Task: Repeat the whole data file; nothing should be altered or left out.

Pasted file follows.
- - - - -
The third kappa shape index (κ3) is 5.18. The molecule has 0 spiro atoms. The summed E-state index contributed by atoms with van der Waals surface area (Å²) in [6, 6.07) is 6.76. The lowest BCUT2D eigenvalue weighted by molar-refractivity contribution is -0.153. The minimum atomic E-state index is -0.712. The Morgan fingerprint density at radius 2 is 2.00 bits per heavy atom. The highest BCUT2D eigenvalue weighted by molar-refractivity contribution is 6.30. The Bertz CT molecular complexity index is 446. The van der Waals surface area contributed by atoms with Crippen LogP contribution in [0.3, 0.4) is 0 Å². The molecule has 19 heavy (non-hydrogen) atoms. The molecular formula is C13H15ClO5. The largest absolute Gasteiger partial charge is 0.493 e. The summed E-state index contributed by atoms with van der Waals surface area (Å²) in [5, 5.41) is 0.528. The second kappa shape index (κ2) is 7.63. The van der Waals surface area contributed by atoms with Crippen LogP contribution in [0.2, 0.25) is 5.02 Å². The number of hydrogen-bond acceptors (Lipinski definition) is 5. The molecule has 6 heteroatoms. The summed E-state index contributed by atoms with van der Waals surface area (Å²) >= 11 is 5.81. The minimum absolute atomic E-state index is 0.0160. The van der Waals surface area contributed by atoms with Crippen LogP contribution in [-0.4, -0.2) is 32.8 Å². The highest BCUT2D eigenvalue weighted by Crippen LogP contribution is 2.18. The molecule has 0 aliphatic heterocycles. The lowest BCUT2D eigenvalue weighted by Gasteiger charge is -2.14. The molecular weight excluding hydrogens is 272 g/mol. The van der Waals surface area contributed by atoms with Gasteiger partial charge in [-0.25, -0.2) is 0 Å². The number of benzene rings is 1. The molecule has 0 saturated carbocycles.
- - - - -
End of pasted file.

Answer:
The third kappa shape index (κ3) is 5.18. The molecule has 0 spiro atoms. The summed E-state index contributed by atoms with van der Waals surface area (Å²) in [6, 6.07) is 6.76. The lowest BCUT2D eigenvalue weighted by molar-refractivity contribution is -0.153. The minimum atomic E-state index is -0.712. The Morgan fingerprint density at radius 2 is 2.00 bits per heavy atom. The highest BCUT2D eigenvalue weighted by molar-refractivity contribution is 6.30. The Bertz CT molecular complexity index is 446. The van der Waals surface area contributed by atoms with Crippen LogP contribution in [0.3, 0.4) is 0 Å². The molecule has 19 heavy (non-hydrogen) atoms. The molecular formula is C13H15ClO5. The largest absolute Gasteiger partial charge is 0.493 e. The summed E-state index contributed by atoms with van der Waals surface area (Å²) in [5, 5.41) is 0.528. The second kappa shape index (κ2) is 7.63. The van der Waals surface area contributed by atoms with Crippen LogP contribution in [0.2, 0.25) is 5.02 Å². The number of hydrogen-bond acceptors (Lipinski definition) is 5. The molecule has 6 heteroatoms. The summed E-state index contributed by atoms with van der Waals surface area (Å²) >= 11 is 5.81. The minimum absolute atomic E-state index is 0.0160. The van der Waals surface area contributed by atoms with Crippen LogP contribution in [-0.4, -0.2) is 32.8 Å². The highest BCUT2D eigenvalue weighted by Crippen LogP contribution is 2.18. The molecule has 0 aliphatic heterocycles. The lowest BCUT2D eigenvalue weighted by Gasteiger charge is -2.14. The molecular weight excluding hydrogens is 272 g/mol. The van der Waals surface area contributed by atoms with Gasteiger partial charge in [-0.25, -0.2) is 0 Å². The number of benzene rings is 1. The molecule has 0 saturated carbocycles.